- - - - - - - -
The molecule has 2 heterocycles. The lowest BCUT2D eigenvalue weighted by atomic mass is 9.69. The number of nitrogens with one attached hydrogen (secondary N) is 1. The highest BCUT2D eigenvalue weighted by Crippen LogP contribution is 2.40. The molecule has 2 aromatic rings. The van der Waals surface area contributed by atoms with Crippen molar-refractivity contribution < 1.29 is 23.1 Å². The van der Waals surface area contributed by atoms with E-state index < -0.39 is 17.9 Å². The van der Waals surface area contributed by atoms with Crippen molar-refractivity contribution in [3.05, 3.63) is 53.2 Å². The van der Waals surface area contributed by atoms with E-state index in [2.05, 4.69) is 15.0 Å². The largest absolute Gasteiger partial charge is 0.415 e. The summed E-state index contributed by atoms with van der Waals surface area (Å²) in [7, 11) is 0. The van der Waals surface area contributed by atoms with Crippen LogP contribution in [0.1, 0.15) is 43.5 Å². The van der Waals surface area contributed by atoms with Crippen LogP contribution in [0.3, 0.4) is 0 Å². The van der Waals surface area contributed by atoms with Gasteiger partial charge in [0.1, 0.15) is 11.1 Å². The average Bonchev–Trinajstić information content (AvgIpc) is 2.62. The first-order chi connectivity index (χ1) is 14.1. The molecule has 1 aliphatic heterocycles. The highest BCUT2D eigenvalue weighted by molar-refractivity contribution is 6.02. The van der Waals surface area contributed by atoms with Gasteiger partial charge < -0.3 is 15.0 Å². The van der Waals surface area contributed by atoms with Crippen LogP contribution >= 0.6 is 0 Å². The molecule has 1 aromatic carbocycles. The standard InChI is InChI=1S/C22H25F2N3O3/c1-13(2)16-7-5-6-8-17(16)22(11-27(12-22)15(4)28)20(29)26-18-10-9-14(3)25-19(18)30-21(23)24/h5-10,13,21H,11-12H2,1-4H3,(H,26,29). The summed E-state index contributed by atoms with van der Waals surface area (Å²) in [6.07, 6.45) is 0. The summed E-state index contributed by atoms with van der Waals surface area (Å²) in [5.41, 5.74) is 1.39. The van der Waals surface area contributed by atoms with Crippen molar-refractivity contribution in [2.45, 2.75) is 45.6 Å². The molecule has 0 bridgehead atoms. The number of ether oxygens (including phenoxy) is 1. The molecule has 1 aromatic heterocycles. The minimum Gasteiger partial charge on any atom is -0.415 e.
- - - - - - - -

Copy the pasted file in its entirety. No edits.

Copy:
The molecule has 2 heterocycles. The lowest BCUT2D eigenvalue weighted by atomic mass is 9.69. The number of nitrogens with one attached hydrogen (secondary N) is 1. The highest BCUT2D eigenvalue weighted by Crippen LogP contribution is 2.40. The molecule has 2 aromatic rings. The van der Waals surface area contributed by atoms with Crippen molar-refractivity contribution < 1.29 is 23.1 Å². The van der Waals surface area contributed by atoms with E-state index < -0.39 is 17.9 Å². The van der Waals surface area contributed by atoms with Crippen molar-refractivity contribution in [3.05, 3.63) is 53.2 Å². The van der Waals surface area contributed by atoms with E-state index in [2.05, 4.69) is 15.0 Å². The largest absolute Gasteiger partial charge is 0.415 e. The summed E-state index contributed by atoms with van der Waals surface area (Å²) in [7, 11) is 0. The van der Waals surface area contributed by atoms with Crippen LogP contribution in [0.1, 0.15) is 43.5 Å². The van der Waals surface area contributed by atoms with Crippen LogP contribution in [0.3, 0.4) is 0 Å². The van der Waals surface area contributed by atoms with Gasteiger partial charge in [0.1, 0.15) is 11.1 Å². The average Bonchev–Trinajstić information content (AvgIpc) is 2.62. The first-order chi connectivity index (χ1) is 14.1. The molecule has 1 aliphatic heterocycles. The highest BCUT2D eigenvalue weighted by molar-refractivity contribution is 6.02. The van der Waals surface area contributed by atoms with Gasteiger partial charge < -0.3 is 15.0 Å². The van der Waals surface area contributed by atoms with Crippen LogP contribution >= 0.6 is 0 Å². The molecule has 1 aromatic carbocycles. The standard InChI is InChI=1S/C22H25F2N3O3/c1-13(2)16-7-5-6-8-17(16)22(11-27(12-22)15(4)28)20(29)26-18-10-9-14(3)25-19(18)30-21(23)24/h5-10,13,21H,11-12H2,1-4H3,(H,26,29). The summed E-state index contributed by atoms with van der Waals surface area (Å²) in [6.07, 6.45) is 0. The summed E-state index contributed by atoms with van der Waals surface area (Å²) in [5.41, 5.74) is 1.39. The van der Waals surface area contributed by atoms with Crippen molar-refractivity contribution in [2.45, 2.75) is 45.6 Å². The molecule has 0 bridgehead atoms. The number of ether oxygens (including phenoxy) is 1. The molecule has 1 aromatic heterocycles. The minimum Gasteiger partial charge on any atom is -0.415 e.